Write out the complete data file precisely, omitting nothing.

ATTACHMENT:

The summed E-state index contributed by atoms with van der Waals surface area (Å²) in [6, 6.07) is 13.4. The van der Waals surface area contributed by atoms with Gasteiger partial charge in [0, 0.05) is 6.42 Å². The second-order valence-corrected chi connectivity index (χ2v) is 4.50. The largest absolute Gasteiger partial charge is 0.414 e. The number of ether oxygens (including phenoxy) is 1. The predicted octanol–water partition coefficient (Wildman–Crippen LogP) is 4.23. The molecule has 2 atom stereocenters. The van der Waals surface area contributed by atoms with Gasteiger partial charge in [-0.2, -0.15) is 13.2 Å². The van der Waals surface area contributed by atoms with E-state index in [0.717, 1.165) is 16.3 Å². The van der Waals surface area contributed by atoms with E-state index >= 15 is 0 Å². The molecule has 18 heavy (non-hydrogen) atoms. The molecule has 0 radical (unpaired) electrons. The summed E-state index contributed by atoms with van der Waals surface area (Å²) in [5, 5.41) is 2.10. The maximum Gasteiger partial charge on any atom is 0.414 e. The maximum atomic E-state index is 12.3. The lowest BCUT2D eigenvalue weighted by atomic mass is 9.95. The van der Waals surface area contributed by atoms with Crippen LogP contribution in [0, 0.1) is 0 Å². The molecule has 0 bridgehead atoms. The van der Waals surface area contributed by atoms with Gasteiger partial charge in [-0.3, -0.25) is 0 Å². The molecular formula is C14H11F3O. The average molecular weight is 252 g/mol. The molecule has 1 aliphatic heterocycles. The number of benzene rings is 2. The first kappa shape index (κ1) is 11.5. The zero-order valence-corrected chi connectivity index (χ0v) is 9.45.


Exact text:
The summed E-state index contributed by atoms with van der Waals surface area (Å²) in [6, 6.07) is 13.4. The van der Waals surface area contributed by atoms with Gasteiger partial charge in [0, 0.05) is 6.42 Å². The second-order valence-corrected chi connectivity index (χ2v) is 4.50. The largest absolute Gasteiger partial charge is 0.414 e. The number of ether oxygens (including phenoxy) is 1. The predicted octanol–water partition coefficient (Wildman–Crippen LogP) is 4.23. The molecule has 2 atom stereocenters. The van der Waals surface area contributed by atoms with Gasteiger partial charge in [-0.2, -0.15) is 13.2 Å². The van der Waals surface area contributed by atoms with E-state index in [0.717, 1.165) is 16.3 Å². The van der Waals surface area contributed by atoms with E-state index >= 15 is 0 Å². The molecule has 18 heavy (non-hydrogen) atoms. The molecule has 0 radical (unpaired) electrons. The summed E-state index contributed by atoms with van der Waals surface area (Å²) in [5, 5.41) is 2.10. The maximum Gasteiger partial charge on any atom is 0.414 e. The maximum atomic E-state index is 12.3. The lowest BCUT2D eigenvalue weighted by atomic mass is 9.95. The van der Waals surface area contributed by atoms with Crippen LogP contribution in [0, 0.1) is 0 Å². The molecule has 0 bridgehead atoms. The van der Waals surface area contributed by atoms with Gasteiger partial charge in [-0.3, -0.25) is 0 Å². The molecular formula is C14H11F3O. The average molecular weight is 252 g/mol. The molecule has 1 aliphatic heterocycles. The number of benzene rings is 2. The first kappa shape index (κ1) is 11.5. The zero-order valence-corrected chi connectivity index (χ0v) is 9.45.